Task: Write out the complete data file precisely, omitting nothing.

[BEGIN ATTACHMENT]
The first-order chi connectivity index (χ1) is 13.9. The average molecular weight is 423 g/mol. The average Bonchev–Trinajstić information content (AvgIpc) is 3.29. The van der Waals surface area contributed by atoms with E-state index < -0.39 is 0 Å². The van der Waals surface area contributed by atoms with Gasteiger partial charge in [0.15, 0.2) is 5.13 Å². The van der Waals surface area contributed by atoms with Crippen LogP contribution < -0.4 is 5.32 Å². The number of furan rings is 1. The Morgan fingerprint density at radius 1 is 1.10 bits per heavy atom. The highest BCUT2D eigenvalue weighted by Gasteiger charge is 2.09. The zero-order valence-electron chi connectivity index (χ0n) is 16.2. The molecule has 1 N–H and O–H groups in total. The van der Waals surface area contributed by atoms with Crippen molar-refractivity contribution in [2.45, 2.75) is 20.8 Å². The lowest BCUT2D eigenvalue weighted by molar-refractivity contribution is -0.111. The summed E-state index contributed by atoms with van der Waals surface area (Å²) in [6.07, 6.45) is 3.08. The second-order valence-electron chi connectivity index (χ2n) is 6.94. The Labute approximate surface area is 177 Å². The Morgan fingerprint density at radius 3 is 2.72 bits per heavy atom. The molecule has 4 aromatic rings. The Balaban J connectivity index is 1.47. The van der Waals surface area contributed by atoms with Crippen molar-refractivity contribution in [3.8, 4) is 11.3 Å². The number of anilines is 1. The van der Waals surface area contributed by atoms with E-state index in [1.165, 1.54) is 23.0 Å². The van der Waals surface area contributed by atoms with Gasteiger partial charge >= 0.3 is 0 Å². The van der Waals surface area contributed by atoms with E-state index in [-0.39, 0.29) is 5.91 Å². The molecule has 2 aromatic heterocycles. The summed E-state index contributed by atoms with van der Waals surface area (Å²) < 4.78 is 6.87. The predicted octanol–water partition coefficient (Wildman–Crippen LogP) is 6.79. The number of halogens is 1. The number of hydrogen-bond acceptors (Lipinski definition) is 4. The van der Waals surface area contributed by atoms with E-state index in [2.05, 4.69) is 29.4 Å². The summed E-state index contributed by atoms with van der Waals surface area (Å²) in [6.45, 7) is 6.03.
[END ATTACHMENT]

The first-order chi connectivity index (χ1) is 13.9. The average molecular weight is 423 g/mol. The average Bonchev–Trinajstić information content (AvgIpc) is 3.29. The van der Waals surface area contributed by atoms with E-state index < -0.39 is 0 Å². The van der Waals surface area contributed by atoms with Gasteiger partial charge in [0.15, 0.2) is 5.13 Å². The van der Waals surface area contributed by atoms with Crippen LogP contribution < -0.4 is 5.32 Å². The number of furan rings is 1. The Morgan fingerprint density at radius 1 is 1.10 bits per heavy atom. The highest BCUT2D eigenvalue weighted by Gasteiger charge is 2.09. The zero-order valence-electron chi connectivity index (χ0n) is 16.2. The molecule has 1 N–H and O–H groups in total. The van der Waals surface area contributed by atoms with Crippen molar-refractivity contribution in [2.45, 2.75) is 20.8 Å². The lowest BCUT2D eigenvalue weighted by molar-refractivity contribution is -0.111. The summed E-state index contributed by atoms with van der Waals surface area (Å²) in [6.07, 6.45) is 3.08. The second-order valence-electron chi connectivity index (χ2n) is 6.94. The Labute approximate surface area is 177 Å². The Morgan fingerprint density at radius 3 is 2.72 bits per heavy atom. The molecule has 4 aromatic rings. The Balaban J connectivity index is 1.47. The van der Waals surface area contributed by atoms with Crippen molar-refractivity contribution in [3.8, 4) is 11.3 Å². The number of anilines is 1. The van der Waals surface area contributed by atoms with E-state index in [1.165, 1.54) is 23.0 Å². The van der Waals surface area contributed by atoms with Gasteiger partial charge >= 0.3 is 0 Å². The van der Waals surface area contributed by atoms with E-state index in [-0.39, 0.29) is 5.91 Å². The molecule has 2 aromatic heterocycles. The summed E-state index contributed by atoms with van der Waals surface area (Å²) < 4.78 is 6.87. The predicted octanol–water partition coefficient (Wildman–Crippen LogP) is 6.79. The number of halogens is 1. The number of hydrogen-bond acceptors (Lipinski definition) is 4. The van der Waals surface area contributed by atoms with E-state index in [2.05, 4.69) is 29.4 Å². The summed E-state index contributed by atoms with van der Waals surface area (Å²) in [6.45, 7) is 6.03.